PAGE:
• Include best practice guidelines in lists of reading materials

Publishers & distributors

  • Include access info on features lists on website, press releases etc
  • Gather metrics on how many people use accessibility related settings (such as subtitles, button remapping or colourblind mode) to inform future business cases
  • Publicise metrics with wider industry
  • Include disabled participants in playtesting recruitment profiles
  • Include basic access requirements in publisher certification requirements, such as subtitles and avoidance of common epilepsy triggers (both of these examples are required at a publisher level by Ubisoft)
  • Include accessibility information on store listings (eg. Indiecity’s information on common accessibility features)
  • Allow filtering of store listings by accessibility feature (e.g. Steam’s ability to filter by caption availability)
  • Provide direct routes for gamers to get in touch with developers


  • Awareness raising articles in gamer press
  • Educational articles in developer press
  • Include accessibility criteria in mainstream game reviews, as Gamecritics currently does for hearing impairments


  • Permit standardised access info to be displayed on game packaging
  • Include basic access requirements in platform certification requirements (TCRs, TRCs etc), such as subtitles and avoidance of common epilepsy triggers (both of these examples are required at a publisher level by Ubisoft)
  • Encourage developers to consider other accessibility features through publicising existing accessibility guidelines
  • Allow access preferences to be set at a system level and read by games, eg. subtitles always on, subtitle display preferences, vibration on/off, stereo/mono toggle
  • Allow compatibility with unlicensed bespoke input devices, and backwards compatibility with previous gen controllers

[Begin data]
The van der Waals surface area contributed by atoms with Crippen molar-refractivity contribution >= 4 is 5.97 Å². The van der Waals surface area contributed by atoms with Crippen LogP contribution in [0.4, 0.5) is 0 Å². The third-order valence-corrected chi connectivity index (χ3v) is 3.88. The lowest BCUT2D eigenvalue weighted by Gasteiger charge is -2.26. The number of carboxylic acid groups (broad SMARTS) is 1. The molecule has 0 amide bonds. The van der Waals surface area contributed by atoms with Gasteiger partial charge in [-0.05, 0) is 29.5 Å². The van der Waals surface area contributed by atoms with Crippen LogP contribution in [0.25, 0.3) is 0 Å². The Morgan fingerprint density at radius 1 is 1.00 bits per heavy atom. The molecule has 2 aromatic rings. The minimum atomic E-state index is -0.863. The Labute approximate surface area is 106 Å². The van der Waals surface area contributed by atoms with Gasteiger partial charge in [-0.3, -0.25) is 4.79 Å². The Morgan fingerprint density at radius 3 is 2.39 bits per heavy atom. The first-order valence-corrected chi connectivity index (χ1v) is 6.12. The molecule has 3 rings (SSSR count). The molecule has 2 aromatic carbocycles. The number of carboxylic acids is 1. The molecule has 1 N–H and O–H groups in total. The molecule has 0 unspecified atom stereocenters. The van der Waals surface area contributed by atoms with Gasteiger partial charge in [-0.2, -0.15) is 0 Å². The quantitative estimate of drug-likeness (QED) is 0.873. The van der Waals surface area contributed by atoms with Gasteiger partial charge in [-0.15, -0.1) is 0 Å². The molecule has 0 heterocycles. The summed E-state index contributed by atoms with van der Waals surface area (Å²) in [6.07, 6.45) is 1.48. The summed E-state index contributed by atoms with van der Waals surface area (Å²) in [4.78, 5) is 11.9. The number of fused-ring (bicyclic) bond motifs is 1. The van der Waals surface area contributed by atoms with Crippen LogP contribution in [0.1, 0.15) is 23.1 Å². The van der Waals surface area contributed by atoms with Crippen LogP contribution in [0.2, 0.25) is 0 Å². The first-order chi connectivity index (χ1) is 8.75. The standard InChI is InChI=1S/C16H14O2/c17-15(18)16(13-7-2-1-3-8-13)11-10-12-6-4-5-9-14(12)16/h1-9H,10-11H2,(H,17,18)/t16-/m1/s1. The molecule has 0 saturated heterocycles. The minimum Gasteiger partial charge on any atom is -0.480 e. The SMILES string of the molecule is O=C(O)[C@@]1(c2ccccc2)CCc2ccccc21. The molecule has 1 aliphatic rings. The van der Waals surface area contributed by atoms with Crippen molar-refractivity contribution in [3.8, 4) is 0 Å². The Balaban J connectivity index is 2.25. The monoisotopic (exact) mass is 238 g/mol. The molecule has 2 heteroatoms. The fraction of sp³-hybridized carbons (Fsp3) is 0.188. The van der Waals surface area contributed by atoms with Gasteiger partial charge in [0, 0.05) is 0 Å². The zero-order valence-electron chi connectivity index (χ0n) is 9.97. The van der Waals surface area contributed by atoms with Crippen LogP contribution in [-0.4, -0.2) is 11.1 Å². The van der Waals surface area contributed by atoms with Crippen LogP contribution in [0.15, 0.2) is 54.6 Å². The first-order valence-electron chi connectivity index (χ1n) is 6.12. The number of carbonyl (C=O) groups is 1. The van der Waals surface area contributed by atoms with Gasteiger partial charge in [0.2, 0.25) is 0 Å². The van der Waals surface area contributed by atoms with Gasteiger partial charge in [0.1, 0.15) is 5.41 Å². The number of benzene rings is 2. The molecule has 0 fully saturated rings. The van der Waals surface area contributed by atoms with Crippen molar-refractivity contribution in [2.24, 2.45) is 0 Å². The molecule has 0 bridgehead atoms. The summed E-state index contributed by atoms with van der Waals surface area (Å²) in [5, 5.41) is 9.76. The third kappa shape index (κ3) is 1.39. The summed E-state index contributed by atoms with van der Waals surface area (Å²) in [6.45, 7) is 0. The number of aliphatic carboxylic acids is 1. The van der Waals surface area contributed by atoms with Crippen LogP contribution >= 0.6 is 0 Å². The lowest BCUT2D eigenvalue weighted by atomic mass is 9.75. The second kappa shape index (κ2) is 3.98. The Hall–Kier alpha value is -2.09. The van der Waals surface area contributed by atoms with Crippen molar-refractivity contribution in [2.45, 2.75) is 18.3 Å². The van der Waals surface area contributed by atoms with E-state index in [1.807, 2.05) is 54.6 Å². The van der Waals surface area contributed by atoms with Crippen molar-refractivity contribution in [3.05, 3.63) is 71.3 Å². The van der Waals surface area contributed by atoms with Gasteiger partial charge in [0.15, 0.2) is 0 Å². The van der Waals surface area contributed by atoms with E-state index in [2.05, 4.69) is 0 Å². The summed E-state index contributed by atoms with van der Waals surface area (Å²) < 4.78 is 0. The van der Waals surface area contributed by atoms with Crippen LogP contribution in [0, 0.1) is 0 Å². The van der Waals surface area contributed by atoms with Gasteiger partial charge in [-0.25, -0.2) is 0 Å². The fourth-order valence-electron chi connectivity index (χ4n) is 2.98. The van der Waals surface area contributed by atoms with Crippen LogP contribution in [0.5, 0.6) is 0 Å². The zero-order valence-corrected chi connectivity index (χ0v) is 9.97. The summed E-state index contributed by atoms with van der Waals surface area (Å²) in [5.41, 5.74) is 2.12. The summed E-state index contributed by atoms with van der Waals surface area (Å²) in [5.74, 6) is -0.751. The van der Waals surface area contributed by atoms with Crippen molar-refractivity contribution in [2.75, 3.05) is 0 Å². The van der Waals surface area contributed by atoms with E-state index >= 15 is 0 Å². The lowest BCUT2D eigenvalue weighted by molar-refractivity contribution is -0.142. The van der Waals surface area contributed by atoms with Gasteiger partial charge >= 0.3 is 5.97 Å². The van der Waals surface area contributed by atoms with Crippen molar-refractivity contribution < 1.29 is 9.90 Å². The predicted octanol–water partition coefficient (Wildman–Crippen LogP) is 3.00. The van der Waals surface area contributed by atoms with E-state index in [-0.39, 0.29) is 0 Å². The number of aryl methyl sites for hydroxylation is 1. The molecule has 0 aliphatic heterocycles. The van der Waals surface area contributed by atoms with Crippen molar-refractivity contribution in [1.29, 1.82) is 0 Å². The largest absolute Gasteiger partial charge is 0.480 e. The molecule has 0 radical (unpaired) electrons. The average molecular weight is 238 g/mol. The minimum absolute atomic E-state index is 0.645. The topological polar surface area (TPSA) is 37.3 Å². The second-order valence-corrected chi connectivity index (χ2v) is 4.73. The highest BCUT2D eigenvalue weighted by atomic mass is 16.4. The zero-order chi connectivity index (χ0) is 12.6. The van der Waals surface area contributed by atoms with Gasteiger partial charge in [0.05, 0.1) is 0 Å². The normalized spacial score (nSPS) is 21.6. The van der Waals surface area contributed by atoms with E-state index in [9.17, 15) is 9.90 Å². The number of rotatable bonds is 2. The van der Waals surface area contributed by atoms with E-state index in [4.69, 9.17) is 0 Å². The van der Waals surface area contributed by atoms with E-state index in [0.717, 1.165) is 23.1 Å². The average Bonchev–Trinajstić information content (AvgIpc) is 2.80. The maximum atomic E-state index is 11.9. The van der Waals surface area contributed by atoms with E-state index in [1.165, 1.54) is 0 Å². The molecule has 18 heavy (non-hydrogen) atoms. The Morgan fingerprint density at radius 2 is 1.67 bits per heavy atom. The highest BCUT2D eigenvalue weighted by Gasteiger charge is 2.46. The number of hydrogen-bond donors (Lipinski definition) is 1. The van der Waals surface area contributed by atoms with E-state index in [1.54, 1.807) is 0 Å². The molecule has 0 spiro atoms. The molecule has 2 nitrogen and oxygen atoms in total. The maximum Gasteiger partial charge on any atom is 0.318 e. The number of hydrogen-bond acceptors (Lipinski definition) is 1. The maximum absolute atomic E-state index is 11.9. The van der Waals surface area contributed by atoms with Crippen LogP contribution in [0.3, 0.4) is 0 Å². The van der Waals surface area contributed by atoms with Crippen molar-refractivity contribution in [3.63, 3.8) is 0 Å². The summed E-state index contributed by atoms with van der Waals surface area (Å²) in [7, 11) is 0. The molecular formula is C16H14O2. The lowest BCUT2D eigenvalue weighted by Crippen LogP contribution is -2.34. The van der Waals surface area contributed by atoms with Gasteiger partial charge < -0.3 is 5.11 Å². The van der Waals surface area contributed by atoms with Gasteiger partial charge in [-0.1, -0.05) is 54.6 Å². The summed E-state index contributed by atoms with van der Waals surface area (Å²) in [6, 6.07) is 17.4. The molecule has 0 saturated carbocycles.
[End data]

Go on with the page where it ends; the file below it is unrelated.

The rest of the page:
• Catch up with the built-in accessibility functionality that is standard on desktop and mobile operating systems, such as high contrast mode, text size, screenreader, and switch support

Engine/tool vendors (eg. Unity)

  • Include accessibility tools within IDEs, eg. Unreal’s built-in colourblindness simulator
  • Develop or support/publicise additional accessibility libraries, eg. subtitling system, button remapper
  • Support standard OS-level accessibility functionality, such as VoiceOver on iOS, TalkBack on Android, and the subtitle preference API on XB1


  • Investigate how generic solutions and tools could be developed, eg. cloud based text-to-speech
  • Gain a better understanding of game accessibility as a phenomena – its importance in society and the impact of of lack of inclusion
  • Advance general solutions, eg. haptics, binaural audio, eye-gaze
  • Share research with industry, through blogs,industry conferences etc

Advocacy groups & specialists

  • Raise awareness about all of the above items, and work with the above groups to bring them about
  • Develop and evolve best practices
  • Share & develop expertise internally, through formation of dedicated conferences, and discussion groups such as IGDA-GASIG
  • Share & develop expertise externally, awareness raising through guest lectures, guidelines, white papers, publications, blogging, social media, conference talks, code libraries, workshops, and direct dialogue with developers, publishers & policy makers
  • Provide longer term consultancy for developers
  • Facilitate relationship between developers and non-gaming advocacy groups (eg. RNIB)
  • Create links between disability communities and development communities, in particular to facilitate playtesting with disabled gamers


Some items on this are used with permission from the GFH2012 White House policy-briefing book, collated by a group of game developers, accessibility specialists and GFH professionals. Other recent contributors to this list include Barrie EllisThomas Westin and Richard van Tol.


Write a Comment